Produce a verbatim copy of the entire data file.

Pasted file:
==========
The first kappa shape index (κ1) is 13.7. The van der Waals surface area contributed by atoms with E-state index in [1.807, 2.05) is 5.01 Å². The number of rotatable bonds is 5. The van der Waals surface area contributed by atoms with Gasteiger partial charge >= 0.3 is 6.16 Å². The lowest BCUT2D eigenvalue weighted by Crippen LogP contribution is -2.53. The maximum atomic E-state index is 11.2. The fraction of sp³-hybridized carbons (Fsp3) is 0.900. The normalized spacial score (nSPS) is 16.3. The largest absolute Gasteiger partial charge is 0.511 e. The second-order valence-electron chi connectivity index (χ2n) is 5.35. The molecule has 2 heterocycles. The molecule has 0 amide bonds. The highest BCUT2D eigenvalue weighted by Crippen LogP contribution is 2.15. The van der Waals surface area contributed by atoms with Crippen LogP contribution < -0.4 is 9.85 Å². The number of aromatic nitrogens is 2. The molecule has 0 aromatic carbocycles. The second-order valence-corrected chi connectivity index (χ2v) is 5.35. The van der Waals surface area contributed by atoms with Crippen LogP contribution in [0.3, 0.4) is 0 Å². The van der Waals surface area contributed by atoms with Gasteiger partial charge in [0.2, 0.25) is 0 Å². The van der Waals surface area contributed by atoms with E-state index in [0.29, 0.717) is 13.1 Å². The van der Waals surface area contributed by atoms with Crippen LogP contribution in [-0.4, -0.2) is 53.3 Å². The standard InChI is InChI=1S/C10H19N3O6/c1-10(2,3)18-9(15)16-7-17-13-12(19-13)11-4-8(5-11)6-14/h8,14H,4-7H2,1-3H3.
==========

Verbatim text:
The first kappa shape index (κ1) is 13.7. The van der Waals surface area contributed by atoms with E-state index in [1.807, 2.05) is 5.01 Å². The number of rotatable bonds is 5. The van der Waals surface area contributed by atoms with Gasteiger partial charge >= 0.3 is 6.16 Å². The lowest BCUT2D eigenvalue weighted by Crippen LogP contribution is -2.53. The maximum atomic E-state index is 11.2. The fraction of sp³-hybridized carbons (Fsp3) is 0.900. The normalized spacial score (nSPS) is 16.3. The largest absolute Gasteiger partial charge is 0.511 e. The second-order valence-electron chi connectivity index (χ2n) is 5.35. The molecule has 2 heterocycles. The molecule has 0 amide bonds. The highest BCUT2D eigenvalue weighted by Crippen LogP contribution is 2.15. The van der Waals surface area contributed by atoms with Crippen LogP contribution < -0.4 is 9.85 Å². The number of aromatic nitrogens is 2. The molecule has 0 aromatic carbocycles. The second-order valence-corrected chi connectivity index (χ2v) is 5.35. The van der Waals surface area contributed by atoms with Crippen LogP contribution in [0.3, 0.4) is 0 Å². The van der Waals surface area contributed by atoms with Gasteiger partial charge in [0.2, 0.25) is 0 Å². The van der Waals surface area contributed by atoms with E-state index in [0.29, 0.717) is 13.1 Å². The van der Waals surface area contributed by atoms with Crippen LogP contribution in [-0.4, -0.2) is 53.3 Å². The standard InChI is InChI=1S/C10H19N3O6/c1-10(2,3)18-9(15)16-7-17-13-12(19-13)11-4-8(5-11)6-14/h8,14H,4-7H2,1-3H3.